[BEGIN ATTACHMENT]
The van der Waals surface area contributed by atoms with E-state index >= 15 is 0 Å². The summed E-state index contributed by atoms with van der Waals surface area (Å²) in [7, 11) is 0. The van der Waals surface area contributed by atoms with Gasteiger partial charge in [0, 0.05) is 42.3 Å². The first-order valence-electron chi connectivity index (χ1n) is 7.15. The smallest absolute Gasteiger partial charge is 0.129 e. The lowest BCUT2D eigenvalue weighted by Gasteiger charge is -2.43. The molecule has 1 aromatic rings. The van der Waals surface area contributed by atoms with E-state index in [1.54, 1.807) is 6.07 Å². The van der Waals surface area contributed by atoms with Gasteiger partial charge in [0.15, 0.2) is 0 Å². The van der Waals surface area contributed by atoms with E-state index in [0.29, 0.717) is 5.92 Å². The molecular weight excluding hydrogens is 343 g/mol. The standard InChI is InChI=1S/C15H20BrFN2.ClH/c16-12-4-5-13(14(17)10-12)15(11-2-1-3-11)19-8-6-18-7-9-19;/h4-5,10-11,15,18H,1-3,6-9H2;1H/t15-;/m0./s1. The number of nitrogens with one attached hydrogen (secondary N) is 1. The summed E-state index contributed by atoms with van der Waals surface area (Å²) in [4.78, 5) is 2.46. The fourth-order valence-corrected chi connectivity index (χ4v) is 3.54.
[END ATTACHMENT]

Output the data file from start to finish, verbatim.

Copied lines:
The van der Waals surface area contributed by atoms with E-state index >= 15 is 0 Å². The summed E-state index contributed by atoms with van der Waals surface area (Å²) in [7, 11) is 0. The van der Waals surface area contributed by atoms with Gasteiger partial charge in [0, 0.05) is 42.3 Å². The first-order valence-electron chi connectivity index (χ1n) is 7.15. The smallest absolute Gasteiger partial charge is 0.129 e. The lowest BCUT2D eigenvalue weighted by Gasteiger charge is -2.43. The molecule has 1 aromatic rings. The van der Waals surface area contributed by atoms with E-state index in [1.54, 1.807) is 6.07 Å². The van der Waals surface area contributed by atoms with Gasteiger partial charge in [0.15, 0.2) is 0 Å². The van der Waals surface area contributed by atoms with E-state index in [0.29, 0.717) is 5.92 Å². The molecular weight excluding hydrogens is 343 g/mol. The standard InChI is InChI=1S/C15H20BrFN2.ClH/c16-12-4-5-13(14(17)10-12)15(11-2-1-3-11)19-8-6-18-7-9-19;/h4-5,10-11,15,18H,1-3,6-9H2;1H/t15-;/m0./s1. The number of nitrogens with one attached hydrogen (secondary N) is 1. The summed E-state index contributed by atoms with van der Waals surface area (Å²) in [4.78, 5) is 2.46. The fourth-order valence-corrected chi connectivity index (χ4v) is 3.54.